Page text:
New research suggests, however, that rather than describe how humans perform, the bell curve may actually be constraining how people perform. Minus such constraints, a new paper argues, lots of people are actually outliers.
Human performance, by this account, does not often fit the bell curve or what scientists call a normal distribution. Rather, it is more likely to fit what scientists call a power distribution.
The study examined the performance of 633,263 people involved in four broad areas of human performance: academics writing papers, athletes at the professional and collegiate levels, politicians and entertainers.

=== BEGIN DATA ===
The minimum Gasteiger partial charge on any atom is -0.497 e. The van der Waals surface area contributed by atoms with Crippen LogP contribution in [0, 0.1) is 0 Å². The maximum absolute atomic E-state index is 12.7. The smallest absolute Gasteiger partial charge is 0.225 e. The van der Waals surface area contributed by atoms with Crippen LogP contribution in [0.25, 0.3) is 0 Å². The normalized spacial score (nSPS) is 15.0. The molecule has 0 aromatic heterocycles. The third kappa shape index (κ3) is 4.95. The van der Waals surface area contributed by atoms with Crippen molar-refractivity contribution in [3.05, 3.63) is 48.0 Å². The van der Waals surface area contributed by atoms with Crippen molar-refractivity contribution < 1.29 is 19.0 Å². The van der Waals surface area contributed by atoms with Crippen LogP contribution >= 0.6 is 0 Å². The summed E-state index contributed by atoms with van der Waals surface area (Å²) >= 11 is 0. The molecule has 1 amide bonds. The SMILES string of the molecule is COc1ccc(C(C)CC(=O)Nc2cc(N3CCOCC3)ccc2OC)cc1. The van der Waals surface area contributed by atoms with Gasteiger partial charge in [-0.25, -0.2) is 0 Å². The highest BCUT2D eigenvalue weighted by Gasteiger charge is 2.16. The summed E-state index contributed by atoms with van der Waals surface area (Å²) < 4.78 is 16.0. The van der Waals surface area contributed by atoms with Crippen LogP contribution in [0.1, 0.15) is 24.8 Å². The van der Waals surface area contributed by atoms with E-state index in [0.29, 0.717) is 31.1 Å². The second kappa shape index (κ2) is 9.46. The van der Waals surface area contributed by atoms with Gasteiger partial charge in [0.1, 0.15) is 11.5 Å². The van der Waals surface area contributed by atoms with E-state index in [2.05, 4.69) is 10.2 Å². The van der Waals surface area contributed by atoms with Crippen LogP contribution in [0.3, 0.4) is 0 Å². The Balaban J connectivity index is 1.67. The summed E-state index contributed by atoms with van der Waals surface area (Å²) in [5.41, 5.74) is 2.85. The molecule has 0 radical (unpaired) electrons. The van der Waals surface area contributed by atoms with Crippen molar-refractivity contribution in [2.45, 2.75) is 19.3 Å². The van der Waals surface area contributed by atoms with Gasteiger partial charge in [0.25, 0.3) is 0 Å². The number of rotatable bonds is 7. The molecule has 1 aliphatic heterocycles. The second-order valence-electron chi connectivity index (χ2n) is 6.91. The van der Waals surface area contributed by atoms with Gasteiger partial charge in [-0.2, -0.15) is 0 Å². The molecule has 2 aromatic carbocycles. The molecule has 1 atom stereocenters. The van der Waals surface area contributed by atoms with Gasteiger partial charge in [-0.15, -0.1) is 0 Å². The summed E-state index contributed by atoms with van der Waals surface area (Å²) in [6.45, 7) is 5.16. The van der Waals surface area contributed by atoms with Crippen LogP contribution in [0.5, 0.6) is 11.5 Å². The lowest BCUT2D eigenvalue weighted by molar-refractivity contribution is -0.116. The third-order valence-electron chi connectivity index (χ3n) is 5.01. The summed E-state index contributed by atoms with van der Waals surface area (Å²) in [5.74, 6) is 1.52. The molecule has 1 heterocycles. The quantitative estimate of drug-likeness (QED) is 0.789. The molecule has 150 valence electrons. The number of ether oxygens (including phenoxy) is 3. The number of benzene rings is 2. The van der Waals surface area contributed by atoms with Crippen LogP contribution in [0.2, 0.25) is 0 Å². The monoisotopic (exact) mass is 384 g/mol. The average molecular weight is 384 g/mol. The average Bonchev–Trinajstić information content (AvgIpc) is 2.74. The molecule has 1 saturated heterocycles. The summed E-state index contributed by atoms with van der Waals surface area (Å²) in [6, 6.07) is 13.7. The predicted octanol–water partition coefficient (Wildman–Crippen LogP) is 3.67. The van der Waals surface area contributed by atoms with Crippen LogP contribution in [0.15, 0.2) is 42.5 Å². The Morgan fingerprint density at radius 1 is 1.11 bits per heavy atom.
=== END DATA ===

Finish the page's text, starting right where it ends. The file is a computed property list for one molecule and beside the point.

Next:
“We looked at researchers, we looked at entertainers, we looked at politicians, and we looked at collegiate as well as professional athletes,” Aguinis said in an interview. “In each of these kinds of industries, we found that a small minority of superstar performers contribute a disproportionate amount of the output.”
Aguinis said the bell curve may describe human performance in the presence of some external constraint — such as an assembly line that moved at a certain speed.
… successful companies and nations would do well to identify superstars, because such performers were disproportionately likely to register new discoveries and achievements.